“In these elegant poems of stately simplicity and lyrical rhythms, Mark S. Burrows crafts a poetry that is resonant with what is reverential, as in ‘the poplar that girds the road’s far bend.’ This is a poetry that exhibits the conjuring of sacred image, ‘like a word that breathes unheard in/ what we know but can never fully say.’ These poems often give expression to a stony Thomas Merton-like inner well of solitude. They reflect, as in the poem ‘Cloudwatch,’ a ‘dreaming mind’ through which we experience ‘glimpses of enduring things that gather/ us in the radiance of this passing world.’ This is a book of essences, whose author is drawn by the seasonal migrations of geese. Like those flocks, these poems consistently point to the true north on life’s metaphysical compass; they offer the reader ‘what we/ need to brave the stinging cold.’ Ultimately, however, this is a poetry of praise, which opens from within its own center, as does the lily.”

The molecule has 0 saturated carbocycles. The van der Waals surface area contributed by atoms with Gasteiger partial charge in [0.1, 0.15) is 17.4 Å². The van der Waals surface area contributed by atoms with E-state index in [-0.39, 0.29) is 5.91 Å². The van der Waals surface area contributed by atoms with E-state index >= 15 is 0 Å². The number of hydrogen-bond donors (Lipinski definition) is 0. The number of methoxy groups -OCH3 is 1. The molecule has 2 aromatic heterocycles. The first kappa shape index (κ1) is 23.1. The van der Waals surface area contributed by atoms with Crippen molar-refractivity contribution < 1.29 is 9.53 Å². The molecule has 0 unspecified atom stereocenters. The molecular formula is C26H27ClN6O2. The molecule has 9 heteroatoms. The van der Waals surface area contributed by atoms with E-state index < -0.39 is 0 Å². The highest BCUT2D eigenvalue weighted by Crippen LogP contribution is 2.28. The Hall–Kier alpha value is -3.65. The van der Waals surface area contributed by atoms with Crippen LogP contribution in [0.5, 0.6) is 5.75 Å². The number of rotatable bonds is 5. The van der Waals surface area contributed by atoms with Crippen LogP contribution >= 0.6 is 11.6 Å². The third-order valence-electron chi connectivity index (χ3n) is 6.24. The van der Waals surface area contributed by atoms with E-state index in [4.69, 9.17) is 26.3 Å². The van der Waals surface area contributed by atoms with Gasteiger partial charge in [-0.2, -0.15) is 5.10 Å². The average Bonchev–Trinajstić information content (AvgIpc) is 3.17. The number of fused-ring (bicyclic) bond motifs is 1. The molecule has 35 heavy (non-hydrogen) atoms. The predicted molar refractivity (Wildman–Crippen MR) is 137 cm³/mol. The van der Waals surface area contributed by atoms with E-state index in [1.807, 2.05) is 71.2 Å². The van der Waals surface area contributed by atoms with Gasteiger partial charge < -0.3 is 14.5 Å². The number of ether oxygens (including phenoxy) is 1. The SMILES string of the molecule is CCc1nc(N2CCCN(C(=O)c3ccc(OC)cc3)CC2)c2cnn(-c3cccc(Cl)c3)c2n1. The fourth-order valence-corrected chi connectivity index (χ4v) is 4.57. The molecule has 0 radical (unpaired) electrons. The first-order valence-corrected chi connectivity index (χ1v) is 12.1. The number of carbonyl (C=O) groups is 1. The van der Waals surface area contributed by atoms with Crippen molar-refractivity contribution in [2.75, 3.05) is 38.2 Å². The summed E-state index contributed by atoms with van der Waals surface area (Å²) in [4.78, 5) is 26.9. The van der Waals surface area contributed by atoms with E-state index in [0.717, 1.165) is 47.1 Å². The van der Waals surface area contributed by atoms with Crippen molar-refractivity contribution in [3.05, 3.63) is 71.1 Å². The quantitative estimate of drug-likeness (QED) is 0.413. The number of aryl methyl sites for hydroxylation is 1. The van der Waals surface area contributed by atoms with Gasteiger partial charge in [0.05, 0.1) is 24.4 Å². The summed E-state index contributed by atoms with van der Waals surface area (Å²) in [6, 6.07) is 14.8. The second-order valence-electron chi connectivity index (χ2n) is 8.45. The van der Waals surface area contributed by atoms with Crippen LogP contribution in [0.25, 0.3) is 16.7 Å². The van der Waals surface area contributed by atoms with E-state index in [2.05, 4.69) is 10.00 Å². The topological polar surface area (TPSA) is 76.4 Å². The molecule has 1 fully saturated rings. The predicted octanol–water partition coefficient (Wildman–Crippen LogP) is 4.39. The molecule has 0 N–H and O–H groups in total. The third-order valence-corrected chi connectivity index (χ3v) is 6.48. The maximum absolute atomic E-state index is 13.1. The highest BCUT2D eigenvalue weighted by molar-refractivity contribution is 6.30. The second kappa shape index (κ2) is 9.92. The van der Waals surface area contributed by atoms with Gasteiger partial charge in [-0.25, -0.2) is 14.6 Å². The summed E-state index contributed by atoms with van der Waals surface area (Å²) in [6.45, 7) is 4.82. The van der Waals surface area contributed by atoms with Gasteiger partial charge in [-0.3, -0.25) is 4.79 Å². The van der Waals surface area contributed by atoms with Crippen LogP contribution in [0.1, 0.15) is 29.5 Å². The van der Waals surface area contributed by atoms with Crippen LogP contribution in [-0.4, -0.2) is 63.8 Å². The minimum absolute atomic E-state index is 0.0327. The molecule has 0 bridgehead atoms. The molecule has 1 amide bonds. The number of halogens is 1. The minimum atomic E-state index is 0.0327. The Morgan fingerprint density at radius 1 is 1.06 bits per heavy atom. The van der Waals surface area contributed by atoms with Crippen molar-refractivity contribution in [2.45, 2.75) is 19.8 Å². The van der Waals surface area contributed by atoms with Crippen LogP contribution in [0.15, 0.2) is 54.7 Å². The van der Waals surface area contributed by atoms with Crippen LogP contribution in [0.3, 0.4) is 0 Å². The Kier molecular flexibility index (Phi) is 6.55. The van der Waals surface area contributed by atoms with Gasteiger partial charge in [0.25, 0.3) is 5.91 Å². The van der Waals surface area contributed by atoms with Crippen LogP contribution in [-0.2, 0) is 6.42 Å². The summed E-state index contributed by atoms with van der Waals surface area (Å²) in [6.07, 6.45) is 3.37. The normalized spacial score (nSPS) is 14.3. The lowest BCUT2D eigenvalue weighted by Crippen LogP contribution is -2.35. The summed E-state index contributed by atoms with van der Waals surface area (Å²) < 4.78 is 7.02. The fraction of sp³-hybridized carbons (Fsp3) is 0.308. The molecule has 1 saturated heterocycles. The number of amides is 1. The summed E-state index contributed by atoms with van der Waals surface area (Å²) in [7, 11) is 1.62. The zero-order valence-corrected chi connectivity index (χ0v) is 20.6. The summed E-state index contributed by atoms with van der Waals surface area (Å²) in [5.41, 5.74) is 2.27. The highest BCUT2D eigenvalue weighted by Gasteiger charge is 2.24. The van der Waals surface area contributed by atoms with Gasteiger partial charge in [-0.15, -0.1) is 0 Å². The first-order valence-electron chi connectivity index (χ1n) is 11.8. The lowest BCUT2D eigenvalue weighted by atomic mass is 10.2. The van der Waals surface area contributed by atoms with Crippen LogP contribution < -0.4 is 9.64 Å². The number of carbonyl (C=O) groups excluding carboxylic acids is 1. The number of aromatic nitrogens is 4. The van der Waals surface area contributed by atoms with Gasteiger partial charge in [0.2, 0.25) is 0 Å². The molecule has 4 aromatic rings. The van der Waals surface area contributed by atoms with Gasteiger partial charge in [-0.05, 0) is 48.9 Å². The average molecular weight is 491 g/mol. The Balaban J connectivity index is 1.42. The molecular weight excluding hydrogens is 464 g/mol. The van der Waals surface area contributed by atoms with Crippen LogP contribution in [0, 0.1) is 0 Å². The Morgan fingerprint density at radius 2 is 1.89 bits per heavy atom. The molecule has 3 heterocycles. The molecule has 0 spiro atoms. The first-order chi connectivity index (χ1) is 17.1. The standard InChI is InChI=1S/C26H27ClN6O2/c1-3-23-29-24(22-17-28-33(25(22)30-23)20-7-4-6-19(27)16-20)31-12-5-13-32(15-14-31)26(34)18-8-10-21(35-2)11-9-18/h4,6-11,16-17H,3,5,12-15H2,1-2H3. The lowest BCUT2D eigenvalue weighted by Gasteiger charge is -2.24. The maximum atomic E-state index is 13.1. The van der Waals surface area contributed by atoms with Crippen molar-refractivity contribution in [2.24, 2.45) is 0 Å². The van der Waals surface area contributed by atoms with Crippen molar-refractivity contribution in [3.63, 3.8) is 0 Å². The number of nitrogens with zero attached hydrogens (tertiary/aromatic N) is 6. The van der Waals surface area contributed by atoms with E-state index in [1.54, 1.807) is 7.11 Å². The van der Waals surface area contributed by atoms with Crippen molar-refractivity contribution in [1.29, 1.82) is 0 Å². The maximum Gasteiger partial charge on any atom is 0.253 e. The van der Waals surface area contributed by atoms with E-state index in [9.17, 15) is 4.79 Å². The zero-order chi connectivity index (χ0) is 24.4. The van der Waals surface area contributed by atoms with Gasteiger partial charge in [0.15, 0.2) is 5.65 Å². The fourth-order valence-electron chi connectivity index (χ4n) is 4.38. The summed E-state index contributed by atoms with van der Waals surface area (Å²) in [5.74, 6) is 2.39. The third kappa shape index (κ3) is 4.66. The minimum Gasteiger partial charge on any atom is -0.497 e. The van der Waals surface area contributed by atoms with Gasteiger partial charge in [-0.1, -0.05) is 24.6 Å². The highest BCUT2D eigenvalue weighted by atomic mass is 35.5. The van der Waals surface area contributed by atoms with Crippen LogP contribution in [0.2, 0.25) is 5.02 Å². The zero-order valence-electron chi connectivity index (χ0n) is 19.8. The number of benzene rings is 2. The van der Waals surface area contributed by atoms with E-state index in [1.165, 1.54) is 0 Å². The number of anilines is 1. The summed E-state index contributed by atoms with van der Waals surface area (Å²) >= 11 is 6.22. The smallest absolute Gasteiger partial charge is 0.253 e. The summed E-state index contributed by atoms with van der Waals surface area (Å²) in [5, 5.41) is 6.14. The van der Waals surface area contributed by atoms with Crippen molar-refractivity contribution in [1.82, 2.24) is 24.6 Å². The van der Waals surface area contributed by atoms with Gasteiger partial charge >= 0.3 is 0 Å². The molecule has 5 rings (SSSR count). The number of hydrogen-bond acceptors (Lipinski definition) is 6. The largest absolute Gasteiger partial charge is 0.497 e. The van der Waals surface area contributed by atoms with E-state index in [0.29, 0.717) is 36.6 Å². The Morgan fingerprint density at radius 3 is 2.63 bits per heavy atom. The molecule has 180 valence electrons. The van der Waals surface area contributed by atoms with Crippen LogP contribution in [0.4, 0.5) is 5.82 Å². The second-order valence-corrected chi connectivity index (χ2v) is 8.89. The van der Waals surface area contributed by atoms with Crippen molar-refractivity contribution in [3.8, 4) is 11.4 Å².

—Wally Swist, poet and translator, including (with David Breeden and Steven Schroeder) Daodejing, and Huang Po and the Dimensions of Love